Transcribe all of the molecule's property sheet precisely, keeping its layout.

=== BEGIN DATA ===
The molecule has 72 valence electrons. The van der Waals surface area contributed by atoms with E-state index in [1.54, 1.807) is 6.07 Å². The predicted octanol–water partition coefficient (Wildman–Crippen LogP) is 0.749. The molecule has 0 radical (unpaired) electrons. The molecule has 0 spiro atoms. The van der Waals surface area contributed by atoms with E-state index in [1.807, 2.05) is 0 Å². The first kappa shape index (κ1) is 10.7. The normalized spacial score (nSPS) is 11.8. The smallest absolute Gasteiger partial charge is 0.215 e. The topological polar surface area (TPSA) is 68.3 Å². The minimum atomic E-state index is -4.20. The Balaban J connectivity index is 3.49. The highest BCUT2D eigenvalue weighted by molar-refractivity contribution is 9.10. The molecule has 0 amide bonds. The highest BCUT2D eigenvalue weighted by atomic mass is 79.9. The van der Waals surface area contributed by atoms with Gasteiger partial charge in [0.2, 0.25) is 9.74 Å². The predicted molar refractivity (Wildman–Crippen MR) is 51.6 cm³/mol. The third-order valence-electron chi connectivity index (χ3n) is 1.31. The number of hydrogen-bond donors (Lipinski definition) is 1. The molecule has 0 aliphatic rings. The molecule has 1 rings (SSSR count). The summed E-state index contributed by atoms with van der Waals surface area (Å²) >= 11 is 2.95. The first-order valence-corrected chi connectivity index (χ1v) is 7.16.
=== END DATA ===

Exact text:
The molecule has 72 valence electrons. The van der Waals surface area contributed by atoms with E-state index in [1.54, 1.807) is 6.07 Å². The predicted octanol–water partition coefficient (Wildman–Crippen LogP) is 0.749. The molecule has 0 radical (unpaired) electrons. The molecule has 0 spiro atoms. The van der Waals surface area contributed by atoms with E-state index in [1.807, 2.05) is 0 Å². The first kappa shape index (κ1) is 10.7. The normalized spacial score (nSPS) is 11.8. The smallest absolute Gasteiger partial charge is 0.215 e. The topological polar surface area (TPSA) is 68.3 Å². The minimum atomic E-state index is -4.20. The Balaban J connectivity index is 3.49. The highest BCUT2D eigenvalue weighted by molar-refractivity contribution is 9.10. The molecule has 0 amide bonds. The highest BCUT2D eigenvalue weighted by atomic mass is 79.9. The van der Waals surface area contributed by atoms with Gasteiger partial charge in [0.2, 0.25) is 9.74 Å². The predicted molar refractivity (Wildman–Crippen MR) is 51.6 cm³/mol. The third-order valence-electron chi connectivity index (χ3n) is 1.31. The number of hydrogen-bond donors (Lipinski definition) is 1. The molecule has 0 aliphatic rings. The molecule has 1 rings (SSSR count). The summed E-state index contributed by atoms with van der Waals surface area (Å²) >= 11 is 2.95. The first-order valence-corrected chi connectivity index (χ1v) is 7.16.